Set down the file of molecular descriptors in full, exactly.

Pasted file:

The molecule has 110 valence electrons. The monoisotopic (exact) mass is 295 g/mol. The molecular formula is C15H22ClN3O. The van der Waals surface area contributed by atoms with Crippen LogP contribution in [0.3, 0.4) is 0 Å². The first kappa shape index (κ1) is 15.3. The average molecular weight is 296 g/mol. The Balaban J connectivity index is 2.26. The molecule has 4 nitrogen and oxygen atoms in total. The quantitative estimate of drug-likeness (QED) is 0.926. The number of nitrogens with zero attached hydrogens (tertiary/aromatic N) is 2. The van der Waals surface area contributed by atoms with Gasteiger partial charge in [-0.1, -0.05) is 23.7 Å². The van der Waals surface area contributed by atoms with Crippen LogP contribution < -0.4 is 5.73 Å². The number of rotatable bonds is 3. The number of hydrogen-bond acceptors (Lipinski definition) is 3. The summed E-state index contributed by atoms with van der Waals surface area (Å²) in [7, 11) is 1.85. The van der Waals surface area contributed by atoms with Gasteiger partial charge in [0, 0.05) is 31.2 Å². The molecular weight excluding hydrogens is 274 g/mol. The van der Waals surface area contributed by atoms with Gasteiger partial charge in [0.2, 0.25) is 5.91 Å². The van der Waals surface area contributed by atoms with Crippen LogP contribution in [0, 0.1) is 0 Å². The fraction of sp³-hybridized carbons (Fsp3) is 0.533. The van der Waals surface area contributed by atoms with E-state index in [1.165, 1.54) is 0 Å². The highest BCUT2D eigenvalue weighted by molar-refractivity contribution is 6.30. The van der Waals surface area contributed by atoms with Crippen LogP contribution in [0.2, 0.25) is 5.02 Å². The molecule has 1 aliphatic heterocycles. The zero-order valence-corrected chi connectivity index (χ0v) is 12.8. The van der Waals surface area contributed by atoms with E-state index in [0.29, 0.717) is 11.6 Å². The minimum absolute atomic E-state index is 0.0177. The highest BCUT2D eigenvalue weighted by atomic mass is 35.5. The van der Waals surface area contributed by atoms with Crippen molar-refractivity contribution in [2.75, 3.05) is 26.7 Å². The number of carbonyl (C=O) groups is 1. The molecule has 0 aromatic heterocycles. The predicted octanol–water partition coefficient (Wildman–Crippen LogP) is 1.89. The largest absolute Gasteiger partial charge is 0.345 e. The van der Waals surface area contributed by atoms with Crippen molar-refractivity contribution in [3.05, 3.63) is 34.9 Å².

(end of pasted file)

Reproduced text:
The molecule has 110 valence electrons. The monoisotopic (exact) mass is 295 g/mol. The molecular formula is C15H22ClN3O. The van der Waals surface area contributed by atoms with Crippen LogP contribution in [0.3, 0.4) is 0 Å². The first kappa shape index (κ1) is 15.3. The average molecular weight is 296 g/mol. The Balaban J connectivity index is 2.26. The molecule has 4 nitrogen and oxygen atoms in total. The quantitative estimate of drug-likeness (QED) is 0.926. The number of nitrogens with zero attached hydrogens (tertiary/aromatic N) is 2. The van der Waals surface area contributed by atoms with Gasteiger partial charge in [-0.1, -0.05) is 23.7 Å². The van der Waals surface area contributed by atoms with Crippen LogP contribution < -0.4 is 5.73 Å². The number of rotatable bonds is 3. The number of hydrogen-bond acceptors (Lipinski definition) is 3. The summed E-state index contributed by atoms with van der Waals surface area (Å²) in [7, 11) is 1.85. The van der Waals surface area contributed by atoms with Gasteiger partial charge in [0, 0.05) is 31.2 Å². The molecular weight excluding hydrogens is 274 g/mol. The van der Waals surface area contributed by atoms with Gasteiger partial charge in [0.2, 0.25) is 5.91 Å². The van der Waals surface area contributed by atoms with Crippen LogP contribution in [0, 0.1) is 0 Å². The fraction of sp³-hybridized carbons (Fsp3) is 0.533. The van der Waals surface area contributed by atoms with E-state index in [1.165, 1.54) is 0 Å². The highest BCUT2D eigenvalue weighted by molar-refractivity contribution is 6.30. The van der Waals surface area contributed by atoms with Crippen LogP contribution in [0.2, 0.25) is 5.02 Å². The molecule has 1 aliphatic heterocycles. The zero-order valence-corrected chi connectivity index (χ0v) is 12.8. The van der Waals surface area contributed by atoms with E-state index in [0.29, 0.717) is 11.6 Å². The minimum absolute atomic E-state index is 0.0177. The highest BCUT2D eigenvalue weighted by atomic mass is 35.5. The van der Waals surface area contributed by atoms with Crippen molar-refractivity contribution in [2.75, 3.05) is 26.7 Å². The number of carbonyl (C=O) groups is 1. The molecule has 0 aromatic heterocycles. The predicted octanol–water partition coefficient (Wildman–Crippen LogP) is 1.89. The largest absolute Gasteiger partial charge is 0.345 e. The van der Waals surface area contributed by atoms with Crippen molar-refractivity contribution in [3.05, 3.63) is 34.9 Å².